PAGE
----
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Many operators say that regularly diversifying into new markets is a sure-fire way to ensure continued success in a difficult and competitive business. However, it’s a big move that’s not without risk. We talked to some operators to find out how they were able to successfully expand into other promising markets and boost their bottom lines and got some tips.
1. Cross-utilize resources
In the 1990s, New Britain, Conn.-based DATTCO added a bus sales component and is also in dealership bus sales and parts business, Don DeVivo, president, DATTCO, says.
DATTCO also took on paratransit business about 15 years ago, deciding to diversify into the new market primarily to meet an underserved need in the area. It was also a great way for the operation to spread some of its fixed cost, DeVivo says. One of the best advantages of diversification, he adds, is the ability to spread fixed cost and overhead over a larger revenue base. DeVivo recommends cross-utilizing staff such as dispatchers and phone personnel.
“For example, if I’m paying a dispatcher to dispatch 20 motorcoaches, if that dispatcher can also dispatch 20 paratransit vehicles, ideally the cost to my bus operation is cut in half for that dispatch because you’re paying for half what [you normally] would for those 20 paratransit dispatches,” he says.
It may not be a cost savings since the operator is still paying the same amount to that dispatcher, but the cost is spread over more vehicles. DATTCO is also able to use its vehicles for corporate and parking lot shuttles.
Expanding into paratransit required different training for drivers on ADA and clientele who have special needs, and using different equipment.
2. Know your costs
The most important thing when considering diversifying into a different market, DeVivo says, is to know your costs.
“The best tool you have is your accountant or controller, who can break your costs down and [help] determine the true costs of operations,” he says.
If you know your costs then you’re able to figure out whether diversification can help you by contributing to both your overhead and your bottom line, he adds. “The good part about diversification is it spreads your fixed costs. The bad part is that it puts a strain on your infrastructure, because you’ve got more training and distraction.”
DeVivo advises operators to ensure that their core operation isn’t suffering in the process. “People tend to focus on the new thing,” he warns. “If your staff is focused on the new thing and your service level slips, then you have a problem.”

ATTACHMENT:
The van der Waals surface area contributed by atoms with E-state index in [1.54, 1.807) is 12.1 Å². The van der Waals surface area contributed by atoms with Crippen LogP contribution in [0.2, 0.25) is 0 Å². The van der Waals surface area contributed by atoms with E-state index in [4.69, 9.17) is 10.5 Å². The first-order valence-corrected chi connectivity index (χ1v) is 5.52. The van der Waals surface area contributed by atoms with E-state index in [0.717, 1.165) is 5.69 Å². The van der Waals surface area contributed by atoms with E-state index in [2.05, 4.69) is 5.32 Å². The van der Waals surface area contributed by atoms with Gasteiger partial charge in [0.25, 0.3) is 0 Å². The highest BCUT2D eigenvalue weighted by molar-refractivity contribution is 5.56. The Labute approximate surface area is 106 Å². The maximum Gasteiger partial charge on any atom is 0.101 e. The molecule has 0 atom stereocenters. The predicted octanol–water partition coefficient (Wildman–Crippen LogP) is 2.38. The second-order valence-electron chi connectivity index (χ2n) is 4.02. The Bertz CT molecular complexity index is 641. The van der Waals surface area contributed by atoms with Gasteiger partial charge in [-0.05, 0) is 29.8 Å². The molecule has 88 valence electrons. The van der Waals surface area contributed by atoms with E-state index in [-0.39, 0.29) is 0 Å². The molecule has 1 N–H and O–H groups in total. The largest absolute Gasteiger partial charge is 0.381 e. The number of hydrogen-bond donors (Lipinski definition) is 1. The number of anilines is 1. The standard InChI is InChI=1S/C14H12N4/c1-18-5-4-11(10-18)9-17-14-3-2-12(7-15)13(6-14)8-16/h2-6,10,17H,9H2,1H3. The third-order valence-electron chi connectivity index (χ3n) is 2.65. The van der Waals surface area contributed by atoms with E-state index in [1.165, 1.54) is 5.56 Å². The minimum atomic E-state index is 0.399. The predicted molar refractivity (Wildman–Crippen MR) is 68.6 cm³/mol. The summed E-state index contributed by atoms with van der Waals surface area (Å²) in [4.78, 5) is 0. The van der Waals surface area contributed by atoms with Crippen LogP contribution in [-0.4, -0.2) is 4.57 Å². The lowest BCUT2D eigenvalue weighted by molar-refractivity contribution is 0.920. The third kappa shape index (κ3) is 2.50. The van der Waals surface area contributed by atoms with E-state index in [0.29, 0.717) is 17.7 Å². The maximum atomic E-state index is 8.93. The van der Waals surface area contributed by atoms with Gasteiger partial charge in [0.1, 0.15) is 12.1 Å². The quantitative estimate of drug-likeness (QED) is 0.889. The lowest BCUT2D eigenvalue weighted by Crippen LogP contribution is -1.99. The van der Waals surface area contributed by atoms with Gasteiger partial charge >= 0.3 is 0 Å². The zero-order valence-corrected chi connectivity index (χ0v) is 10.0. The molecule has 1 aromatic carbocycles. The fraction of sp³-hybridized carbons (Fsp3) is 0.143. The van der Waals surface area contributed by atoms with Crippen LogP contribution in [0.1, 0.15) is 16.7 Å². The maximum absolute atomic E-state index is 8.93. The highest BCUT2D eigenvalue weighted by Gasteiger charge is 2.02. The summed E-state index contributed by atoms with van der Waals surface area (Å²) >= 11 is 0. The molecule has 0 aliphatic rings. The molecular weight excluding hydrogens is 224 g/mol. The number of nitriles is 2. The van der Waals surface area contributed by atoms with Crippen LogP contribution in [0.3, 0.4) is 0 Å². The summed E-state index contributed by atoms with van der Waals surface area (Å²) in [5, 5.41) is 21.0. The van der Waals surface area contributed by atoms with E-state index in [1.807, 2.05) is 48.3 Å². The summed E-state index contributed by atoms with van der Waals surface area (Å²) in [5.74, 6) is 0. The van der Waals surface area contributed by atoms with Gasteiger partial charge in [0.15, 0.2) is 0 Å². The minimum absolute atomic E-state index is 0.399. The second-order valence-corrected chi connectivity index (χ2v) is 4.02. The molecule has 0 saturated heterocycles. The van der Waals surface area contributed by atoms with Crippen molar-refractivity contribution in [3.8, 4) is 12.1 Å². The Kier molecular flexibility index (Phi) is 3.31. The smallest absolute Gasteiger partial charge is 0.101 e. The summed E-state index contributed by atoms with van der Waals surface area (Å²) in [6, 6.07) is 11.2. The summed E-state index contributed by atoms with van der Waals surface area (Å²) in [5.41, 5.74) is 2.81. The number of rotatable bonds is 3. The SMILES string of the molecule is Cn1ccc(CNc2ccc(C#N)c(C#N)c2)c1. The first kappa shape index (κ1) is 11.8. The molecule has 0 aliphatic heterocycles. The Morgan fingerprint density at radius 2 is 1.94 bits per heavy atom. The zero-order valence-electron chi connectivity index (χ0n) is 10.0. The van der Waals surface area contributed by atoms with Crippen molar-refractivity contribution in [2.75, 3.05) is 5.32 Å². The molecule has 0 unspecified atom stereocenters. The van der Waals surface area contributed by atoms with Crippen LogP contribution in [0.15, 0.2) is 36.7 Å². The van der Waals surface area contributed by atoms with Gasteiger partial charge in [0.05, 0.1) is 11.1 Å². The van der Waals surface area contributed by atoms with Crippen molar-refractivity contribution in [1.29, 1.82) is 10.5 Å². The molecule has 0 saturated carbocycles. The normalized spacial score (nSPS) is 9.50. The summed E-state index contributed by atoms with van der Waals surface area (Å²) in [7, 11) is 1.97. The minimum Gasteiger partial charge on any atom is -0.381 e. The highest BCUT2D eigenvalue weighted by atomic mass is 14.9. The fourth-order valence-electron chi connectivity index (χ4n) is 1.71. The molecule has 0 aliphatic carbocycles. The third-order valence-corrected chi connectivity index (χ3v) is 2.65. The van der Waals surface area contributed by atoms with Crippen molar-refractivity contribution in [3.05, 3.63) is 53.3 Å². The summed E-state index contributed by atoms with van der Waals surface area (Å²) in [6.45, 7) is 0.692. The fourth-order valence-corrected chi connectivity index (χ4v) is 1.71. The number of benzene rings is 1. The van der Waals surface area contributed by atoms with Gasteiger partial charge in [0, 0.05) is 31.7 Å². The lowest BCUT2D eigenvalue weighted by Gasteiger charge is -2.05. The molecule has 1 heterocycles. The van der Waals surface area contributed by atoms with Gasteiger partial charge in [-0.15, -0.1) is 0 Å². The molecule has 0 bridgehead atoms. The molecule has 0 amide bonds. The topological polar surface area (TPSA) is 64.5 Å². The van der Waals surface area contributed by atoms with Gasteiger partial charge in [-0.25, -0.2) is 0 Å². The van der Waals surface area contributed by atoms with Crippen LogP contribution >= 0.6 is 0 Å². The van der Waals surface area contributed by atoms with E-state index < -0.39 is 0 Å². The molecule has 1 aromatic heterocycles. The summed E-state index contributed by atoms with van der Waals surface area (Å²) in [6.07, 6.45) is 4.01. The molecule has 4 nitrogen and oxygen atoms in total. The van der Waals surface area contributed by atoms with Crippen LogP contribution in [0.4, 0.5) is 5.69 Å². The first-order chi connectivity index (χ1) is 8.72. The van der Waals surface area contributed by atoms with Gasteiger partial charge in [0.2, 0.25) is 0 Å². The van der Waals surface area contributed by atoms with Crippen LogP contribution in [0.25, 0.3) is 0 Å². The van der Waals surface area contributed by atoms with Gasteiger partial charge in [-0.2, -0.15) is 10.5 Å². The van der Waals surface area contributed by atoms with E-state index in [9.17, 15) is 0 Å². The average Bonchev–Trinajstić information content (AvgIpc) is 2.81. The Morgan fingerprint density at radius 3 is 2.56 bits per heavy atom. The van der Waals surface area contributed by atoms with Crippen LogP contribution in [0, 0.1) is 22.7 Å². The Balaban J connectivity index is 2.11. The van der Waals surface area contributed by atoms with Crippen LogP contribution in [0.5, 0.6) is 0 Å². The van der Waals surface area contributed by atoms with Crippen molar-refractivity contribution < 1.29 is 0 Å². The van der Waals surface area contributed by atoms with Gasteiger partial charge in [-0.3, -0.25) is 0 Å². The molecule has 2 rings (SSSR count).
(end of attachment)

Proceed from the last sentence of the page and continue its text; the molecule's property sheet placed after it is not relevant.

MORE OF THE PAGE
Jack Wigley, president of Mesa, Ariz.-based All Aboard America! agrees. He emphasizes the importance of operators closely examining every RFP to determine the requirements in providing the service, and ensuring they’re capable of doing everything that’s required. Then, he says, the next step is to create a budget that includes the actual costs to provide that service.
“You can’t just take your charter rate for some piece of service and hours or miles or days and say, ‘That’s my price,’” Wigley says.
For example, All Aboard runs vehicles for construction projects, carrying construction workers from a remote parking lot to the job site. Wigley says All Aboard had to factor in finding and leasing transit buses, how much that would cost, and put that into the budget.
“You have to be willing to do your homework,” he adds. “Sit down and look at the scope of the project, what kinds of vehicles are you going to acquire, how much will you have to pay drivers, do [you] need to expand facilities, get new facilities, what is the cost of the staff that’s going to be required to operate?”
In addition to the service cost, select a realistic margin as well.
“There [have] been bids we’ve submitted [for] and lost, some by 20 or more percent. And if we’re beat by 20 percent, there’s not a 20 percent margin in it,” Wigley says. “In the end, I know that that’s not going to be a great deal. Sometimes people aren’t truly looking at the scope of that specific contract, properly dealing with the budget and what it’s going to cost to operate it. Nobody wants a contract you’re going to lose money on. Make sure you create a budget that’s going to ensure that it’s a profitable venture.”
3. Partner for success
Forming a crucial partnership is really important for an operator considering diversification, especially if it’s in an area that the operator doesn’t already service or have expertise in. All Aboard America did just that when it recently got involved in school transportation for the first time, partnering with Student Transportation Services, which Wigley knew of through owner Jeff Polzien, president, Red Carpet Charters.
“You get a bid opportunity but you have no previous experience in that specific [market],” Wigley says. “I wanted to make sure we had the expertise to do it correctly and [a] reference [for] the RFP. When this opportunity came up I knew that [Polzien’s] staff would have the expertise and the references to get that done.”
When a job goes out to RFP, the company wants to know the operator they’re eventually going to contract with is competent and capable of providing the service, Wigley adds.